(Reuters) – Warren Buffett on Thursday said he could not predict the success of Apple Inc. ‘ s new suite of services, but was convinced that the public would benefit content providers are competing for their wallet.
FILE PHOTO: Warren Buffett, CEO of Berkshire Hathaway Inc., gestures during the playing of bridge, as part of the annual meeting weekend in Omaha, Nebraska, USA May 6, 2018. REUTERS/Rick Wilking/File Photo
The billionaire chairman of Berkshire Hathaway Inc, which owns a large stake in the four largest U.S. carriers, also said that the industry is again worried about the safety, even after Boeing Co 737 MAX aircraft were pulled from service.
He also said that the pace of growth in the U.S. economy, which is on a 2.2 per cent on an annual basis, came last year in the fourth quarter, appeared to have slowed down, but that doesn’t change anything we do” in Berkshire.
“You really want to bet on America,” said Buffett, who spoke in Grapevine, Texas at an event, broadcast by CNBC.
Apple on Monday announced an ambitious plan to refocus itself as an entertainment and financial services company, including a dive in the video streaming and the launch of a Goldman Sachs-branded credit card.
Buffett, whose company owned of $40.3 billion of Apple stock at the end of the year, said the iPhone-maker “can afford a mistake or two” of companies such as Amazon.com Inc., Netflix Inc. Walt Disney Co. to compete for the attention for the customer.
“Eyes are not going to double,” he said. “That is not an easy game to predict, because you have very smart people with a lot of resources trying to figure out how to grab a half hour of your time.”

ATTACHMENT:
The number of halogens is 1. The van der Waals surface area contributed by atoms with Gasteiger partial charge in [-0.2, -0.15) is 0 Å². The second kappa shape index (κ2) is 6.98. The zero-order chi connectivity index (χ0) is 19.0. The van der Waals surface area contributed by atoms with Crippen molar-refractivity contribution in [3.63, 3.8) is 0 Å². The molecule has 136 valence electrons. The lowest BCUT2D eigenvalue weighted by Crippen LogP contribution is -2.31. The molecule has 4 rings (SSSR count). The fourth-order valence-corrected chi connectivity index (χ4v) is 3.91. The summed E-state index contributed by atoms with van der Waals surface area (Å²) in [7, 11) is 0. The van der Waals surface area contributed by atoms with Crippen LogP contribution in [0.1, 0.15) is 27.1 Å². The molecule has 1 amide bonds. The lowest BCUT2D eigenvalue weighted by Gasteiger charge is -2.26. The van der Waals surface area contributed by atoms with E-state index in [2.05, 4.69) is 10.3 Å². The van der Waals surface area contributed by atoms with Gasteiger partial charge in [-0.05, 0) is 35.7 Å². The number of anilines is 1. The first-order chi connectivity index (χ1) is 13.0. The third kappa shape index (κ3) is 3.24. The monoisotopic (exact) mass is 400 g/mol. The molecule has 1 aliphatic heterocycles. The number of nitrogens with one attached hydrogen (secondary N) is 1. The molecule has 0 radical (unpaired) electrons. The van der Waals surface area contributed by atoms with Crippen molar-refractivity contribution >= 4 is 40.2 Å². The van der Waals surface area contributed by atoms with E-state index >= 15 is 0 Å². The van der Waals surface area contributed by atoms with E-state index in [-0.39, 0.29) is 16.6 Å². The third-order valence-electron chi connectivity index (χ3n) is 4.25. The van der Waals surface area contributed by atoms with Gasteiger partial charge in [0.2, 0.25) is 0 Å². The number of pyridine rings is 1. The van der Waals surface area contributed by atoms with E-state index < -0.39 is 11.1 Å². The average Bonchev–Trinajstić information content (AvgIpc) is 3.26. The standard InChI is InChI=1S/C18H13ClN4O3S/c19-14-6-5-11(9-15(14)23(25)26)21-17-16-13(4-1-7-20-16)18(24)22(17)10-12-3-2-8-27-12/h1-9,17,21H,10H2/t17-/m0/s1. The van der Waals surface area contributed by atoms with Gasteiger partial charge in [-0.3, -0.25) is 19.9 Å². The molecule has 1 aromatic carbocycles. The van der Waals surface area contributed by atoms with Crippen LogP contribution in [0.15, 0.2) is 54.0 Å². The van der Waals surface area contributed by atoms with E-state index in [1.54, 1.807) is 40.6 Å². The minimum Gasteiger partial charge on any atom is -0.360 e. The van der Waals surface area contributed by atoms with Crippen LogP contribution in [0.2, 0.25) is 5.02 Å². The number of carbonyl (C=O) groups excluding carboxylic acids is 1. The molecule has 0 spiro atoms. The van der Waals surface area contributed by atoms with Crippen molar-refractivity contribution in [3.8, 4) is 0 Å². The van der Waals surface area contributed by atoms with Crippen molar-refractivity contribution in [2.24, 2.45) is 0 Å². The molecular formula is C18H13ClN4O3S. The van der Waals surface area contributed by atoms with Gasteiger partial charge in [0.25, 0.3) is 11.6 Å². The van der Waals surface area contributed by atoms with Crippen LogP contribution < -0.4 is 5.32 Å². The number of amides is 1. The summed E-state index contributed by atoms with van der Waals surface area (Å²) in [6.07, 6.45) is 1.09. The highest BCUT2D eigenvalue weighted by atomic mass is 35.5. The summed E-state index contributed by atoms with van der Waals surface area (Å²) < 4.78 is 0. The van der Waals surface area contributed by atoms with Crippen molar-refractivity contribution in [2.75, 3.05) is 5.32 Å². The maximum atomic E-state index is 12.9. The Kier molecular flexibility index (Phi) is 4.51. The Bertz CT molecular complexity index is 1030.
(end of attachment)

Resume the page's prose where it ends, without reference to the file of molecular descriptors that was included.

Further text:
But he said ten years from now, such as the delivery of entertainment content improves, “the audience will be the winner.”
Buffett also defended Berkshire’s roughly a tenth of a stake in American Airlines Group Inc, Delta Air Lines Inc, Southwest Airlines Co. and United Continental Holdings Inc., despite problems with the 737 MAX.
Berkshire began the collection of these rings in 2016, surprising many investors because Buffett had seen the industry as competitive and capital-intensive after making an investment in USAir Group, which he later regretted.
“I don’t think it’s a suicidal thing more,” he said Thursday.
Buffett added that Boeing, which is not a Berkshire investment, “has a lot of work to do very quickly,” but that “the airline industry is so safe.”
Buffett also showed his usual humor, which the audience laughs as he removed a flip-phone out of his pocket during the Apple discussion.
“Alexander Graham Bell lent it to me and I forgot to return,” said Buffett, 88, who was born eight years after the telephone’s inventor died.
Reporting by Jonathan Stempel in New York; Editing by James Dalgleish